I tell myself that I play well. I remind myself of the times that I've slaughtered it out there - in a good way. I play well, I know my stuff, I'm gonna do a great job, and I'm gonna enjoy it. So I practice thinking like that and telling myself that good stuff. But it has to be based on reality. I'm not telling myself that I'm the best around, because I'm not. But I tell myself I'm excellent for my cover-band scene. This genuinely helps me to approach each gig with a decent amount of swagger, and to enjoy it.

Other tips:
I write the set list. No solos in the first few songs, while I loosen up.
Practice my mindset for when there are the inevitable mistakes. They will happen, so I prepare myself to take them in my stride. I grin at the bass player and keep on rockin'.
Visualize myself totally relaxed, enjoying the performance and being musically expressive.

I really hope you stick with it and work through this. I can tell you that - at one time I thought that I could never reproduce any decent music in front of a crowd because I felt so inhibited and tense. Now I know that my best moments on guitar have been in front of crowds in the magic of the moment that I can't even reproduce in the privacy of my own home. So I found that nerves passed. I got over it, and now I don't feel nervous at gigs.
 

Floyd Eye

Senior Member
Messages
13,838
I always loosen up a bit after a couple beers. No one wants to be hammered on stage though so know your tolerance and limit yourself. I usually have 2 beers before we go on and then alternate a bottle of water with a beer for the rest of the night.
 

Crowder

Dang Twangler
Silver Supporting Member
Messages
19,079
I agree with the others. Don't give up yet. Come up with a couple of little mental games or crutches that you can use to your advantage.

Maybe get some clothes that are just a little out of your comfort zone, almost like a costume you put on that makes you feel a bit different than normal and remind you that you're performing. A hat can do it, or maybe some boots.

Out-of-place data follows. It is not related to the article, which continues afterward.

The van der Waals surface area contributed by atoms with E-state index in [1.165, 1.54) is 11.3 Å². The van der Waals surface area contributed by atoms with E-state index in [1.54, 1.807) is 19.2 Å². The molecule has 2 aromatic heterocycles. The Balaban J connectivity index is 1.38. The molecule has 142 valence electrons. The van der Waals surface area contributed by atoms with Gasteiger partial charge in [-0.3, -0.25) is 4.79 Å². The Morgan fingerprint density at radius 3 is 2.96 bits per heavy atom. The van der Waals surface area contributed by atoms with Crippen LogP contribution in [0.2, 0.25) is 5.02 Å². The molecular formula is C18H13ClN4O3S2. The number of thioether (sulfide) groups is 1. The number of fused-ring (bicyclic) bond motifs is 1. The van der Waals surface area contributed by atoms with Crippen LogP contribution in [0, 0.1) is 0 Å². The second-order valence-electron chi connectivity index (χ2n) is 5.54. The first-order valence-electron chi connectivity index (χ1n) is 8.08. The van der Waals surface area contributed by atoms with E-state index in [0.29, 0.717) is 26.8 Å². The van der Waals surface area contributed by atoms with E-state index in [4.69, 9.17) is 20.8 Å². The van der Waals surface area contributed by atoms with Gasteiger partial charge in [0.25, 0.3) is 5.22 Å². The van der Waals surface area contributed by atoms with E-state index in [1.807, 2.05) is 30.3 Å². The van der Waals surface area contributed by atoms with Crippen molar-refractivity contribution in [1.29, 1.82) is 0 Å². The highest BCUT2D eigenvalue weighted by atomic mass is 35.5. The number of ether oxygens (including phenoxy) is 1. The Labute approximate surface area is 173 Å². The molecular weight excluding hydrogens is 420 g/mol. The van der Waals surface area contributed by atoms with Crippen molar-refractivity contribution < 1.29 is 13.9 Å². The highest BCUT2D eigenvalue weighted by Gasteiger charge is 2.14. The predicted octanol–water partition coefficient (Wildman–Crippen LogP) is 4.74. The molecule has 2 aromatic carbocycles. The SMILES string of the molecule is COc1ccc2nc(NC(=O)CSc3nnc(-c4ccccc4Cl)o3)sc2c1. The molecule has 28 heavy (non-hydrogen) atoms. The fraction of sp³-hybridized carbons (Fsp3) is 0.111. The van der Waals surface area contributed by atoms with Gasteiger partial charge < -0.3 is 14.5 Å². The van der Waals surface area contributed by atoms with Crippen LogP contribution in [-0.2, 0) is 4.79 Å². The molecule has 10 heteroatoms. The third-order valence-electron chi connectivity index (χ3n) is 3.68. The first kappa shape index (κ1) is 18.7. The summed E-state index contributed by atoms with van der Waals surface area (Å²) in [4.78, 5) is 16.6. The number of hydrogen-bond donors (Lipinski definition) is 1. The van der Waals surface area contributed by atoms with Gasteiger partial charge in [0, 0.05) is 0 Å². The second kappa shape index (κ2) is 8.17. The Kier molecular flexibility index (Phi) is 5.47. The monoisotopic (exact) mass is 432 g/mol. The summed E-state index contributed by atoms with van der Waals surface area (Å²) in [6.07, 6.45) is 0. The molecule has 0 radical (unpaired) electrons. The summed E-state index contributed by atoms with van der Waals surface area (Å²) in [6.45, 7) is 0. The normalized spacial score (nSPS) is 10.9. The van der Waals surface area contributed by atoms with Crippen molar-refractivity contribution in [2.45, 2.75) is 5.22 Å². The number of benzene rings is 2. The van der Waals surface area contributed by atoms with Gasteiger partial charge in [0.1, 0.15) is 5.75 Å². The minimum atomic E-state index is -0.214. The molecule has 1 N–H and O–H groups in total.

Find something that's always on stage with you and use it as a touchstone, a place where you can turn your attention if you start to get in your own head too much. As long as it isn't your guitar! Maybe a background singer's mic or the bass player's headstock.

The real key is let yourself go with the music and remember why you're doing the gig. You love music and playing guitar. Relax and it'll show.
 

tiktok

Silver Supporting Member
Messages
23,497
I was playing for about five years before I started enjoying myself. But that was playing once, maybe twice a month, and I was in my early twenties. I was also not terribly skilled. Then I got into a situation where I was playing a couple of sets a night, 3-5 nights a week. Not only was I playing out a lot more, there was nowhere near the time to ruminate upon any perceived failings of the previous gig--the next one was no more than 48 hours away.
 

wire-n-wood

Silver Supporting Member
Messages
4,639
I was playing for about five years before I started enjoying myself. But that was playing once, maybe twice a month, and I was in my early twenties. I was also not terribly skilled. Then I got into a situation where I was playing a couple of sets a night, 3-5 nights a week. Not only was I playing out a lot more, there was nowhere near the time to ruminate upon any perceived failings of the previous gig--the next one was no more than 48 hours away.